Speaking in the House of Commons on 19 April, Mr Hancock said the government had procured enough vaccine doses to begin booster jabs later this year - adding that new vaccines were being designed to target ‘variants of concern’.
GPonline reported in February that the government was planning a booster campaign to offer patients a third dose of vaccine and that regular vaccination could become ‘a regular part of managing COVID-19’.
Mr Hancock added that the booster jab programme would be delivered on a ‘similar basis’ to the initial vaccine programme. He said it was still unknown whether COVID-19 vaccination could be delivered at the same time as the seasonal flu jab - set to be offered to an expanded population for a second year running in 2021.
The health secretary also told MPs that 557 cases of the South Africa variant had been identified in the UK since December, with 103 cases of an Indian variant also discovered.
Speaking about plans to give COVID-19 booster jabs this autmn, Mr Hancock said: ‘The biggest risk to our progress here in the UK is a new variant that the vaccine does not work as well against. We know from our response to other viruses, like flu, that we need updated vaccines to tackle mutated viruses.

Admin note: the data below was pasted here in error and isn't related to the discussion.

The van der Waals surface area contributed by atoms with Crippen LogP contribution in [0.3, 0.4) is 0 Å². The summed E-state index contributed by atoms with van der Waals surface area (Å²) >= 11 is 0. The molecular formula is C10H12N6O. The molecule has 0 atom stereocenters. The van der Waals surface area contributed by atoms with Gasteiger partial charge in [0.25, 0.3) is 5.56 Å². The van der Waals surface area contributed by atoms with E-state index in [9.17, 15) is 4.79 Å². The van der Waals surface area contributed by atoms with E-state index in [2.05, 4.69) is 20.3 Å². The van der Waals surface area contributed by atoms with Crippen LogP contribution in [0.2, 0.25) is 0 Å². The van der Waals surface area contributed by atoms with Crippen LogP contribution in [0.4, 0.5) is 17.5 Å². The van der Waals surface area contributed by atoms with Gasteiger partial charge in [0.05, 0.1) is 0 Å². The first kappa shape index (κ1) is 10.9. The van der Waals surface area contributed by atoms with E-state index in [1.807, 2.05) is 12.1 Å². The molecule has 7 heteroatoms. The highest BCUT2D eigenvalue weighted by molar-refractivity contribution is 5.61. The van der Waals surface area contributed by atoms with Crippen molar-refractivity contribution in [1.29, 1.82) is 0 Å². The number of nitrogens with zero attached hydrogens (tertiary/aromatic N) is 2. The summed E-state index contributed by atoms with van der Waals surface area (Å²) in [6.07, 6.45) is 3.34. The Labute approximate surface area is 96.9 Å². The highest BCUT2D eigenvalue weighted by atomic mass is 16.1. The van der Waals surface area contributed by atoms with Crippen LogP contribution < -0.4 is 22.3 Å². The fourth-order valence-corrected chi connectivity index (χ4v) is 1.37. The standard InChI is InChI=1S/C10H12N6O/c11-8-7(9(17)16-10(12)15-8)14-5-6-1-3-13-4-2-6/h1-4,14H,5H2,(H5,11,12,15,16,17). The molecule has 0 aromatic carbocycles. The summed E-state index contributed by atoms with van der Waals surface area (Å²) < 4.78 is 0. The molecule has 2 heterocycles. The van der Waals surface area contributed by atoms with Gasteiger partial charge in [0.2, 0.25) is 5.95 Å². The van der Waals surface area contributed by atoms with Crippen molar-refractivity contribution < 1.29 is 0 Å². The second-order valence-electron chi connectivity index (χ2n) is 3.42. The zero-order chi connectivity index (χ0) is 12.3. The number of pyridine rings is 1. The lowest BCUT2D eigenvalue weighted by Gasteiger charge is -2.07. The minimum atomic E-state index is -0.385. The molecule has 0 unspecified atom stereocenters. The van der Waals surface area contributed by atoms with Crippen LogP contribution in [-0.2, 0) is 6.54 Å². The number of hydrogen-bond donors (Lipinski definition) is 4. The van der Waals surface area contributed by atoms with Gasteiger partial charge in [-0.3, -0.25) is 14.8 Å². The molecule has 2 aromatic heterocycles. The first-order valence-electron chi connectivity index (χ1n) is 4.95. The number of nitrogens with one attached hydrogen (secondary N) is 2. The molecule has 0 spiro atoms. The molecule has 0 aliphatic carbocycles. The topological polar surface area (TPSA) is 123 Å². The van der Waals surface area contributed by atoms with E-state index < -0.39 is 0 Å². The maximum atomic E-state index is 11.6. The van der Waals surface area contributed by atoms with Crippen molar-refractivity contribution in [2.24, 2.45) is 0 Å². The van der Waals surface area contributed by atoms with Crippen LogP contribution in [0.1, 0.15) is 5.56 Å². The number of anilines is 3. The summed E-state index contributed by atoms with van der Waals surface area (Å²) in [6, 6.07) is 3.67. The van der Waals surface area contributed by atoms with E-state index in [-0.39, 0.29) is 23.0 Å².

‘So I can tell the House that as we complete the programme of first and second jabs, we’re ramping up plans for a booster shot – to make sure our vaccines stay ahead of the virus. We have already procured enough vaccine doses to begin the booster shots later this year.’
Taking questions from MPs about a COVID-19 booster campaign, Mr Hancock suggested that the government hoped patients could receive a third COVID jab and the seasonal flu jab together.
He said: ‘The booster shot programme will be rolled out in a similar way to the first two jabs. There will of course be some differences, not least because of the interaction of an autumn COVID vaccination programme with the autumn-winter flu vaccination programme.
'We still need the final clinical results on their interaction to see whether someone can have both at the same time, which would obviously be logistically easier. Those matters need to be resolved.'
More than 10m people UK-wide have received both doses of COVID-19 vaccine, with uptake for all over-50s at 94% based on Office for National Statistics population estimates. Population data from the National Immunisation Management Service suggest the figure is around 89%.